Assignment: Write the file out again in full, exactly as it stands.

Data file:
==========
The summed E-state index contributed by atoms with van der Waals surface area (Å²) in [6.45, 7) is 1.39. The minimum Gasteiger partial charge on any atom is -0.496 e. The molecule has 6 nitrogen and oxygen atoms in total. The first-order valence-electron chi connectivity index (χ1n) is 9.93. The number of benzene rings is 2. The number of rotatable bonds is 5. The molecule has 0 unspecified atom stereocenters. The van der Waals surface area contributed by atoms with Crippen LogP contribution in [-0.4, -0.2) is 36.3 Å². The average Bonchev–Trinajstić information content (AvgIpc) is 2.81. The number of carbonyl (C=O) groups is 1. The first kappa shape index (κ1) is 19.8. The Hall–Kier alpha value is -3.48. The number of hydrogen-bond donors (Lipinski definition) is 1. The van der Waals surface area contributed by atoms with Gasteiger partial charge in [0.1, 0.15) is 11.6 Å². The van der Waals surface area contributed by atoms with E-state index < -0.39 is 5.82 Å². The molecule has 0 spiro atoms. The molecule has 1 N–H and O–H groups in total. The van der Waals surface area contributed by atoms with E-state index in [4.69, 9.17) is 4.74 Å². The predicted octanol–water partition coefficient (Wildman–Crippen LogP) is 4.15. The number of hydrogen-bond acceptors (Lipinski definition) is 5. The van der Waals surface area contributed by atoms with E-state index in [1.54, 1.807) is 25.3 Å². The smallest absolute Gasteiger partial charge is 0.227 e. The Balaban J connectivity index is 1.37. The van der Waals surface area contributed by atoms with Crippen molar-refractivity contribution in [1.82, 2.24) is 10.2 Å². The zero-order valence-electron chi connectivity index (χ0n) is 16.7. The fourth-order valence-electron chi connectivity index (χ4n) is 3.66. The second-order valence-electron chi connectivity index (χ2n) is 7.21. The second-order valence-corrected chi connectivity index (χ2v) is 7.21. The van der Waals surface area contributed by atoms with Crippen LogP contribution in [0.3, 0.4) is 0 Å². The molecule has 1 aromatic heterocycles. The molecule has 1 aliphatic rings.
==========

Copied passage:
The summed E-state index contributed by atoms with van der Waals surface area (Å²) in [6.45, 7) is 1.39. The minimum Gasteiger partial charge on any atom is -0.496 e. The molecule has 6 nitrogen and oxygen atoms in total. The first-order valence-electron chi connectivity index (χ1n) is 9.93. The number of benzene rings is 2. The number of rotatable bonds is 5. The molecule has 0 unspecified atom stereocenters. The van der Waals surface area contributed by atoms with Crippen LogP contribution in [-0.4, -0.2) is 36.3 Å². The average Bonchev–Trinajstić information content (AvgIpc) is 2.81. The number of carbonyl (C=O) groups is 1. The first kappa shape index (κ1) is 19.8. The Hall–Kier alpha value is -3.48. The number of hydrogen-bond donors (Lipinski definition) is 1. The van der Waals surface area contributed by atoms with Gasteiger partial charge in [0.1, 0.15) is 11.6 Å². The van der Waals surface area contributed by atoms with E-state index < -0.39 is 5.82 Å². The molecule has 0 spiro atoms. The molecule has 1 N–H and O–H groups in total. The van der Waals surface area contributed by atoms with E-state index in [4.69, 9.17) is 4.74 Å². The predicted octanol–water partition coefficient (Wildman–Crippen LogP) is 4.15. The number of hydrogen-bond acceptors (Lipinski definition) is 5. The van der Waals surface area contributed by atoms with E-state index in [1.54, 1.807) is 25.3 Å². The smallest absolute Gasteiger partial charge is 0.227 e. The Balaban J connectivity index is 1.37. The van der Waals surface area contributed by atoms with Crippen molar-refractivity contribution in [1.82, 2.24) is 10.2 Å². The zero-order valence-electron chi connectivity index (χ0n) is 16.7. The fourth-order valence-electron chi connectivity index (χ4n) is 3.66. The second-order valence-electron chi connectivity index (χ2n) is 7.21. The second-order valence-corrected chi connectivity index (χ2v) is 7.21. The van der Waals surface area contributed by atoms with Crippen LogP contribution in [0.3, 0.4) is 0 Å². The molecule has 1 aromatic heterocycles. The molecule has 1 aliphatic rings.